This may be technically feasible with few false positives. This would only stop issue 5 – i.e. forcing No Award by sweeping a category. Without No Award as an option it would limit the chance of 10 (but No Award is an option of course). It limits point 9 (publicity) by stopping sweeps. However it is easy for a GSBA to adapt to and doesn’t stop 1, 2, 3, 4, 6, 7 or 8. It might encourage 3.5 depending on how it works (i.e. voters might avoid nominating a work on a Griefers slate for fear that their ballot will be ‘detected’ as a slate work – voters may act this way even if the algorithm is smart enough to spot the difference)

b) Allow the membership to confirm nominations through a long list (DN).
This limits/stops 1 but a harassing work would still appear on the long list and this might be sufficient incentive for the GSBA. Unclear of the impact on 2 but would probably stop it. Doesn’t stop 3. Does stop 4, 5, 7 and 8. Probably stops 4.5 and 5.5. Doesn’t stop 6. Possibly encourages 3.5 (hostage taking)

c) Allow membership to deny nominations through a long list (3SV)
This more clearly stops 1 but a harassing work would still appear on the long list and that might be sufficient incentive for the GSBA. May need a quorum or other measures to prevent this system making 2 easier for the GSBA by down voting enemies. Doesn’t stop 3. Does stop 4, 5, 7 and 8. Might not stop 4.5 (weak nominees via a slate) and possibly even 5.5 (sweeps due to a slate) if people are shy about using it on marginal cases. Doesn’t stop 6. Possibly encourages 3.5 (hostage taking)?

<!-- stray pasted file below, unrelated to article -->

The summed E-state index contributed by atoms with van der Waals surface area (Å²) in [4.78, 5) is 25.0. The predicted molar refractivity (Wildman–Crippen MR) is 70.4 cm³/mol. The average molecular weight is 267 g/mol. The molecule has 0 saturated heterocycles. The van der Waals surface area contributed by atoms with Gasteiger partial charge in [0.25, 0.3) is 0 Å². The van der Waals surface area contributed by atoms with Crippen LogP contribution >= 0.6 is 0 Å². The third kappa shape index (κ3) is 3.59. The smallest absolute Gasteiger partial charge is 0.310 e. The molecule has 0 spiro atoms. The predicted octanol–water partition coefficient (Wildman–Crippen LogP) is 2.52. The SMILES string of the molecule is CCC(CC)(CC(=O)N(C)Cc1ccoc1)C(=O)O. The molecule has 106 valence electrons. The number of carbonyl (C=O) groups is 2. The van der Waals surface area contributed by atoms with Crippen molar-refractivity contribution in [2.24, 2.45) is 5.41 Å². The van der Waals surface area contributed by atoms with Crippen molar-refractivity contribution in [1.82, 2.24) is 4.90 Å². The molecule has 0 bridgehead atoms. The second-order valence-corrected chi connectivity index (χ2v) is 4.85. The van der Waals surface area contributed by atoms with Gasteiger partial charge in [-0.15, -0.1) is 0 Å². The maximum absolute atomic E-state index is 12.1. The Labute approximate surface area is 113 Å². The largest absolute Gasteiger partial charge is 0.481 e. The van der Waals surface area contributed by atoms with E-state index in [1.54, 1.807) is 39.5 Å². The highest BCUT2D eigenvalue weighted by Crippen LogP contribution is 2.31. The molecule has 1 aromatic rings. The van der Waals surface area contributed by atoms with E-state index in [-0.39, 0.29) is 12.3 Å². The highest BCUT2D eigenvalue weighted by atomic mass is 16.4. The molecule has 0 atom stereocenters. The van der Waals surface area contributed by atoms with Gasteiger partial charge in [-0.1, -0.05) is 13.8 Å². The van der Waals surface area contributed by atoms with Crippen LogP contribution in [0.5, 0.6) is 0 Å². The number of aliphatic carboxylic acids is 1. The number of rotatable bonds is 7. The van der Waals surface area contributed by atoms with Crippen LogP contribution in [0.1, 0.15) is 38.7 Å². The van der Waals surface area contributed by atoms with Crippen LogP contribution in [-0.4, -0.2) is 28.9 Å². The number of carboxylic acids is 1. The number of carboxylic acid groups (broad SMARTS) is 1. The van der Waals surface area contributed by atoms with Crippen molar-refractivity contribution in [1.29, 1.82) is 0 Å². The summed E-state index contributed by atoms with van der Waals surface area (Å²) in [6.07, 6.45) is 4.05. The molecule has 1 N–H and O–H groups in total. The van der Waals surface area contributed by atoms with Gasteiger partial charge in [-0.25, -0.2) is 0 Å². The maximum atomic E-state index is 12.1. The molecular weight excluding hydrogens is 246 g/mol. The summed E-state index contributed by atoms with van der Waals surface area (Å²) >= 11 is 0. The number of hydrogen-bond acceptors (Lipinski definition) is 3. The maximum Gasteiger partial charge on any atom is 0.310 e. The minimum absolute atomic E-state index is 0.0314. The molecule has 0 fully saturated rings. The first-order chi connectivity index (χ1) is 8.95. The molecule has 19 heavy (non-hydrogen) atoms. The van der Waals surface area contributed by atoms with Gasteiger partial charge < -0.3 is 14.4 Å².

d) Empower the admins to remove ballots of bad actors.
Unclear how this could be done and may just result in a shift in tactics. Probably stops 1, 2, 4, 5, 7, 8 depending on what tactics the GSBA is using and how public they are initially. May encourage hostage taking for the same reason as given in (a).

e) Empower the admins to add a limited number of nominees in years with bad actors (A+2)
Stops 5. Limits 2 but only partly. Doesn’t stop 1, 3, 4, 6, 7, 8 (and hence 9, 11, 12)

f) Empower a jury to add a limited number of overlooked nominees to the short list (Juried+2)
Stops 5. Limits 2 perhaps better than (e) as a jury may feel moe able to add nominees. Doesn’t stop 1, 3, 4, 6, 7, 8 (and hence 9, 11, 12)

g) Algorithmically filter the nominations
Hard to say without knowing more. Probably stops 5 and possibly 2. Limits 7 and 8.

h) Restrict the nominations relative to the field (4/6)
Stops 5. Limits 2 a little. Limits 7 and 8. Encourages 3.5 possibly?

j) Empower the admins or a jury to remove works which tend to bring discredit on WorldCon
Assuming other works take the place of the removed ones, stops 1, 4, 5, limits 2. Combing both jury powers in (f) and (j) stops 1, 2, 4, 5, limits 7 and 8. May be perceived as a change in character of the awards.

k) Allow the membership to vote on expanding just the number of nominees on a given year’s shortlist.
A more complex way of doing (e) and (f) with a similar effect.

No solution deals with all issues. #3 and #6 are the hardest issues to deal with via a voting reform. 3b DN and 3c 3SV deal with several high impact issues. A combination jury (3f, 3j) would probably deal with the same range of issues but with less administration and with more capacity to adapt to different circumstance.

Other possibilities beyond voting reform:
A code of conduct around voting/nominating? This would help empower solution 2e (Ban bad actors) but also would act as a deterrent for various kinds of campaigning – particularly negative campaigning. However, may encourage hostage taking (i.e. the GSBA campaigning FOR a declared enemy aka ‘black knighting’)